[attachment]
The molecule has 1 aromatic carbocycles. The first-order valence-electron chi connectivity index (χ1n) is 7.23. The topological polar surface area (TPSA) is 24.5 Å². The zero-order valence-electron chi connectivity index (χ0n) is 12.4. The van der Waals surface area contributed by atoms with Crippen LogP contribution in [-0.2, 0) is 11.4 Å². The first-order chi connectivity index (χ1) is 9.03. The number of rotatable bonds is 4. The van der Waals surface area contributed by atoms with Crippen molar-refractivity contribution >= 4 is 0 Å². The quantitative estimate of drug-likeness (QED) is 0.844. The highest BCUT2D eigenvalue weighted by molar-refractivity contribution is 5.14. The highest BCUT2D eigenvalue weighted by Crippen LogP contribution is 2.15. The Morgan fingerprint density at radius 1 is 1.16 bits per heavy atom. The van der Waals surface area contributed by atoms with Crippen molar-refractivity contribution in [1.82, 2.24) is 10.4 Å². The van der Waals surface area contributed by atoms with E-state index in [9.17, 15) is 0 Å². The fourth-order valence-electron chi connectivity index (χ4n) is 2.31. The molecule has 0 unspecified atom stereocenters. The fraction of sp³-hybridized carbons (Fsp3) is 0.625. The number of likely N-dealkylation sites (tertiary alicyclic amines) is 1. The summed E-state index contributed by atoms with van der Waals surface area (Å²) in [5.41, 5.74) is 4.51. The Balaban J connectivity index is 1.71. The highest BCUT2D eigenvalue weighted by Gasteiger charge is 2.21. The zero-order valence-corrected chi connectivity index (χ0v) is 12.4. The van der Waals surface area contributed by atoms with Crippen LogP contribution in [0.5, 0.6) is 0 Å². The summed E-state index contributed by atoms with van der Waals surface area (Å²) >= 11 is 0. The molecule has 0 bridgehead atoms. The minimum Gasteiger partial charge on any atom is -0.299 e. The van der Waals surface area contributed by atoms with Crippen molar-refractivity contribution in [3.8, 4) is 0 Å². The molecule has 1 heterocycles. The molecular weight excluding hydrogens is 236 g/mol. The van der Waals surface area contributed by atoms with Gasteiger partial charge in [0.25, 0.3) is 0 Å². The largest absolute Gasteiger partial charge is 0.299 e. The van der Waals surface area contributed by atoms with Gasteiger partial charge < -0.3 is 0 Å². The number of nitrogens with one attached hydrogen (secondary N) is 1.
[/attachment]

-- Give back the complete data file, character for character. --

The molecule has 1 aromatic carbocycles. The first-order valence-electron chi connectivity index (χ1n) is 7.23. The topological polar surface area (TPSA) is 24.5 Å². The zero-order valence-electron chi connectivity index (χ0n) is 12.4. The van der Waals surface area contributed by atoms with Crippen LogP contribution in [-0.2, 0) is 11.4 Å². The first-order chi connectivity index (χ1) is 9.03. The number of rotatable bonds is 4. The van der Waals surface area contributed by atoms with Crippen molar-refractivity contribution >= 4 is 0 Å². The quantitative estimate of drug-likeness (QED) is 0.844. The highest BCUT2D eigenvalue weighted by molar-refractivity contribution is 5.14. The highest BCUT2D eigenvalue weighted by Crippen LogP contribution is 2.15. The Morgan fingerprint density at radius 1 is 1.16 bits per heavy atom. The van der Waals surface area contributed by atoms with Crippen molar-refractivity contribution in [1.82, 2.24) is 10.4 Å². The van der Waals surface area contributed by atoms with E-state index in [9.17, 15) is 0 Å². The fourth-order valence-electron chi connectivity index (χ4n) is 2.31. The molecule has 0 unspecified atom stereocenters. The fraction of sp³-hybridized carbons (Fsp3) is 0.625. The number of likely N-dealkylation sites (tertiary alicyclic amines) is 1. The summed E-state index contributed by atoms with van der Waals surface area (Å²) in [5.41, 5.74) is 4.51. The Balaban J connectivity index is 1.71. The highest BCUT2D eigenvalue weighted by Gasteiger charge is 2.21. The zero-order valence-corrected chi connectivity index (χ0v) is 12.4. The van der Waals surface area contributed by atoms with Crippen LogP contribution in [0.5, 0.6) is 0 Å². The summed E-state index contributed by atoms with van der Waals surface area (Å²) >= 11 is 0. The molecule has 0 bridgehead atoms. The minimum Gasteiger partial charge on any atom is -0.299 e. The van der Waals surface area contributed by atoms with Crippen molar-refractivity contribution in [3.8, 4) is 0 Å². The molecule has 1 heterocycles. The molecular weight excluding hydrogens is 236 g/mol. The van der Waals surface area contributed by atoms with Gasteiger partial charge in [0.25, 0.3) is 0 Å². The largest absolute Gasteiger partial charge is 0.299 e. The van der Waals surface area contributed by atoms with Gasteiger partial charge < -0.3 is 0 Å². The number of nitrogens with one attached hydrogen (secondary N) is 1.